The movie plays out from there without much action or consequence. There’s a bit of the feel of a picaresque of Pasha checking in with every part of the community and his empire, there’s a sense of him preparing his replacement by having a specific numbers man follow him from place to place, and of course the cat-and-mouse of both the cops and the mob trying to take him out. None of it carries any weight, though.
Pasha has someone on the inside of the police, warning him about upcoming raids so he’s never caught flat-footed, and the mob’s efforts to kill him never feel like they’re a primary concern for any of the characters. Even the presence of the mole doesn’t get much attention until the very end of the film where he's revealed by Pasha having him executed.
The Nathan plotline feels like it’s the one that’s supposed to have some moral resonance—he’s a young man single-handedly raising his younger siblings, promising that he’s going to get them out of the neighborhood. Then he’s killed by the mob. I’d feel worse about his death if the actor weren’t so terrible. All the acting, outside of Pasha and Tony really, is hilariously awful.
Anyway, Nathan’s death enrages Pasha and he has a final one-on-one with Tony. Tony admits that he’s always hated Pasha because he was so "uppity" and "refused to know his place." They play a rigged game of Russian Roulette (Tony has sabotaged the gun so it won’t fire), and then Pasha beats him to death.
The movie ends with Pasha preparing to flee the country, but saying goodbye to friends in one of his nightclubs. He also reveals that he’s known who the mole is the entire time and has him killed. Final shot is Pasha laughing.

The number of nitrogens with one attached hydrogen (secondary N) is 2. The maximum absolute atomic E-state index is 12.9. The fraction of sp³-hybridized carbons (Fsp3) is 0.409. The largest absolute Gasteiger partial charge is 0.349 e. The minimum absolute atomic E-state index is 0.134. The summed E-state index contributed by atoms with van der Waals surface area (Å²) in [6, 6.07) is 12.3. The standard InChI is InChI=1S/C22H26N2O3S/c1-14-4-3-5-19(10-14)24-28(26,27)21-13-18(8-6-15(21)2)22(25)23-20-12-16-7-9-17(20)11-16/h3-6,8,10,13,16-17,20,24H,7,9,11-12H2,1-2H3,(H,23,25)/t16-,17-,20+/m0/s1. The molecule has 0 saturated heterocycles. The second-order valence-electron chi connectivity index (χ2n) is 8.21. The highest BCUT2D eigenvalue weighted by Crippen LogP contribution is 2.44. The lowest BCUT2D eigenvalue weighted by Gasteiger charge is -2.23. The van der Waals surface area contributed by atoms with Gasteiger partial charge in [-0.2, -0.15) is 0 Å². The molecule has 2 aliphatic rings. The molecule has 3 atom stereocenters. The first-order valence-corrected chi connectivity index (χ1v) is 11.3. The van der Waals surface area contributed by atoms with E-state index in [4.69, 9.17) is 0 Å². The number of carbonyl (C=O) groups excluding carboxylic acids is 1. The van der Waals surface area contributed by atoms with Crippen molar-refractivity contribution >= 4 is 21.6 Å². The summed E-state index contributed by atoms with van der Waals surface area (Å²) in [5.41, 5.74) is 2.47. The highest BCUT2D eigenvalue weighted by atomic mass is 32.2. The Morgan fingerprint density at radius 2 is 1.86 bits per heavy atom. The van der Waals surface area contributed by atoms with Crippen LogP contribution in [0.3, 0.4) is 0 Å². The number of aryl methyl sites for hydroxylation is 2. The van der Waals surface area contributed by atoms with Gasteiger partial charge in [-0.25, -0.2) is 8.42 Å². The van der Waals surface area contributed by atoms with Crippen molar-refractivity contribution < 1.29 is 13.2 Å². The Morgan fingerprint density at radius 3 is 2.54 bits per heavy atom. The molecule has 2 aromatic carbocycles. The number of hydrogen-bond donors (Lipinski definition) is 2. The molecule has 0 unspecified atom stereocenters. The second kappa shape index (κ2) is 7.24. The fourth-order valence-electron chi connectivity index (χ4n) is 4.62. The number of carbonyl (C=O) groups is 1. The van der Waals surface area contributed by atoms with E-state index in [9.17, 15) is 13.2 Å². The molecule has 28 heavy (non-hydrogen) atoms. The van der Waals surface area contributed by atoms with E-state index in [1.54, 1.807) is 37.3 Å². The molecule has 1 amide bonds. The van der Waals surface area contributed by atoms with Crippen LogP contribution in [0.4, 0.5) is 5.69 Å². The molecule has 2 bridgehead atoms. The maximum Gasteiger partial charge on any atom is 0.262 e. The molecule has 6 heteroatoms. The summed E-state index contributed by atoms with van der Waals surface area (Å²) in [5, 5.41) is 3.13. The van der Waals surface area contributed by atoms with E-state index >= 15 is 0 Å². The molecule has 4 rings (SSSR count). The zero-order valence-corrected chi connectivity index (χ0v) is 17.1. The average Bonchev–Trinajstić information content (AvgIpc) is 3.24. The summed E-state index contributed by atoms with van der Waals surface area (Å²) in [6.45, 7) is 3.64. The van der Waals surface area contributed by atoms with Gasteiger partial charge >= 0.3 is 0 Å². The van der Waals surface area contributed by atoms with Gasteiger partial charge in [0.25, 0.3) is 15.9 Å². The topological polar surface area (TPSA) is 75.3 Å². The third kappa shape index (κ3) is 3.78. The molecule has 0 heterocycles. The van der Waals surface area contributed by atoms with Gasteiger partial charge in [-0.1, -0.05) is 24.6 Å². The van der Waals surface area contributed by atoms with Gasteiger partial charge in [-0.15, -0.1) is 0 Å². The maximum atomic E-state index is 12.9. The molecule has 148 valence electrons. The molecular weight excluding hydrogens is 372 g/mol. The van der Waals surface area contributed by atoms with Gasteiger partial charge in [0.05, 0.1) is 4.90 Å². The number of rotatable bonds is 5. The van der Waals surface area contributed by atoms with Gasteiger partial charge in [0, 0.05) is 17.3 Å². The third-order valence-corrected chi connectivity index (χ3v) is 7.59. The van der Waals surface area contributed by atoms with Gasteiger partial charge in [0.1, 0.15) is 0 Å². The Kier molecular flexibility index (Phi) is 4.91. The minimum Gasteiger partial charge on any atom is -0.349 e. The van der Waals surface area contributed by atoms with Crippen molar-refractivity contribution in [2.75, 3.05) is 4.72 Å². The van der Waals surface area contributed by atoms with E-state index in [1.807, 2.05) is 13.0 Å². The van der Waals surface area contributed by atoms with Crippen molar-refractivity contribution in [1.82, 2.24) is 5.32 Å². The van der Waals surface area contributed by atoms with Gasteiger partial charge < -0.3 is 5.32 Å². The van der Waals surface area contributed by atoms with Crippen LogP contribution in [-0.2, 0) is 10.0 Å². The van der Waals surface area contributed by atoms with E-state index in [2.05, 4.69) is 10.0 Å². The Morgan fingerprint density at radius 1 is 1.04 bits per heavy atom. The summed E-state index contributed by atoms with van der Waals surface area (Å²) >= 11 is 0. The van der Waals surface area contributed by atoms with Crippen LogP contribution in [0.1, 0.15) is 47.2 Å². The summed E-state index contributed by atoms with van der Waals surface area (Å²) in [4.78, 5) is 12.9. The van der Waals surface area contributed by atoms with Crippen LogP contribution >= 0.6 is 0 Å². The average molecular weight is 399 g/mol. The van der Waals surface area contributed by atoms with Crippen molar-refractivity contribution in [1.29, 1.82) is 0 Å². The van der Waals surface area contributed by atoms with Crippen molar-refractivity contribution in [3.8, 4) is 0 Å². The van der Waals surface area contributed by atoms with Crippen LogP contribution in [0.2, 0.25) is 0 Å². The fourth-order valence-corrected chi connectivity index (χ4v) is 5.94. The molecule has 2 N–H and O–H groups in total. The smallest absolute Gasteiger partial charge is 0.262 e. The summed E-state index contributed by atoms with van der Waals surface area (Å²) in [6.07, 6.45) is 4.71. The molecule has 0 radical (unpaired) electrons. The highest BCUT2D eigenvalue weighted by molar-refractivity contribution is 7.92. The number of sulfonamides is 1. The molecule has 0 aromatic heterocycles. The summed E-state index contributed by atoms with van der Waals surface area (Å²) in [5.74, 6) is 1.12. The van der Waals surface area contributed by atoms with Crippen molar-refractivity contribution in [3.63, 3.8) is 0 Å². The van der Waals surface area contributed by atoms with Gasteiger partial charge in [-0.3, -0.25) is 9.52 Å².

So not a lot going on in this movie, or, at least, not a lot that has consequence within the movie itself. I didn’t even mention Serena, the psychopathic hitwoman that works for Pasha and brutally murders his enemies. Secret twist: she’s a transvestite and was a man the whole time. Her final scene is getting a light from a car full of mobsters waiting to kill her, but they don’t recognize her without her make-up.
There are some camp pleasures here. It’s a pretty generic blaxploitation film so you can laugh at the clichés: the man trying to get out of the game, “drugs in the community,” and of course the music whose lyrics I cannot quote here. The acting, as I said, is really bad, such that every dramatic moment becomes a joke. Finally, there are the grim gags that were probably pretty grim even back then, like the black lawyer responding to Pasha’s demands that he get one of Pasha’s men out of prison immediately. “They wouldn’t kill him! This is 1956.” Oof.
Overall, it’s all right--not awful, not great. It made me appreciate Black Dynamite that much more, honestly, which isn’t nothing. I’m not sure about its copyright status. There’s a copyright logo at the end of the film that looks legit, but there’s a Mill Creek Bug throughout, which they only seem to do on PD films. A light Googling will find it for you regardless, so you can decide if it’s to your tastes or not.